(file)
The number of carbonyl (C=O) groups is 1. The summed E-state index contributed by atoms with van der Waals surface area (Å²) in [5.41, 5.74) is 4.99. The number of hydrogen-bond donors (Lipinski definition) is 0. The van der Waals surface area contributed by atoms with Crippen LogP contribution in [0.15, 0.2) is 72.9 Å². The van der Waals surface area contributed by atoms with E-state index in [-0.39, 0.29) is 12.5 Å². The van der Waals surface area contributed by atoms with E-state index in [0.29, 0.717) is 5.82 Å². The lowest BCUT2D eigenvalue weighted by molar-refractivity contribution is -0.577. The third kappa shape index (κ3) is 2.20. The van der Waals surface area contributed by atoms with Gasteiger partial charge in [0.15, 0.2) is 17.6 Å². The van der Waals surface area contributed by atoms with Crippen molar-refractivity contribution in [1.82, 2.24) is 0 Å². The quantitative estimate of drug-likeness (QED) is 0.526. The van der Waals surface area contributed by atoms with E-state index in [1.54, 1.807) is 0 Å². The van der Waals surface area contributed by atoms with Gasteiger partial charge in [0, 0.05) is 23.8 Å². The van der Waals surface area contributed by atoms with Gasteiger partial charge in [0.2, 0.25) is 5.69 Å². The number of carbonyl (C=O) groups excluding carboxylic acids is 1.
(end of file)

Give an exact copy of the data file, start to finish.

The number of carbonyl (C=O) groups is 1. The summed E-state index contributed by atoms with van der Waals surface area (Å²) in [5.41, 5.74) is 4.99. The number of hydrogen-bond donors (Lipinski definition) is 0. The van der Waals surface area contributed by atoms with Crippen LogP contribution in [0.15, 0.2) is 72.9 Å². The van der Waals surface area contributed by atoms with E-state index in [-0.39, 0.29) is 12.5 Å². The van der Waals surface area contributed by atoms with E-state index in [0.29, 0.717) is 5.82 Å². The lowest BCUT2D eigenvalue weighted by molar-refractivity contribution is -0.577. The third kappa shape index (κ3) is 2.20. The van der Waals surface area contributed by atoms with Gasteiger partial charge in [0.15, 0.2) is 17.6 Å². The van der Waals surface area contributed by atoms with Crippen molar-refractivity contribution in [1.82, 2.24) is 0 Å². The quantitative estimate of drug-likeness (QED) is 0.526. The van der Waals surface area contributed by atoms with E-state index in [1.54, 1.807) is 0 Å². The van der Waals surface area contributed by atoms with Gasteiger partial charge in [0, 0.05) is 23.8 Å². The van der Waals surface area contributed by atoms with Gasteiger partial charge in [0.2, 0.25) is 5.69 Å². The number of carbonyl (C=O) groups excluding carboxylic acids is 1.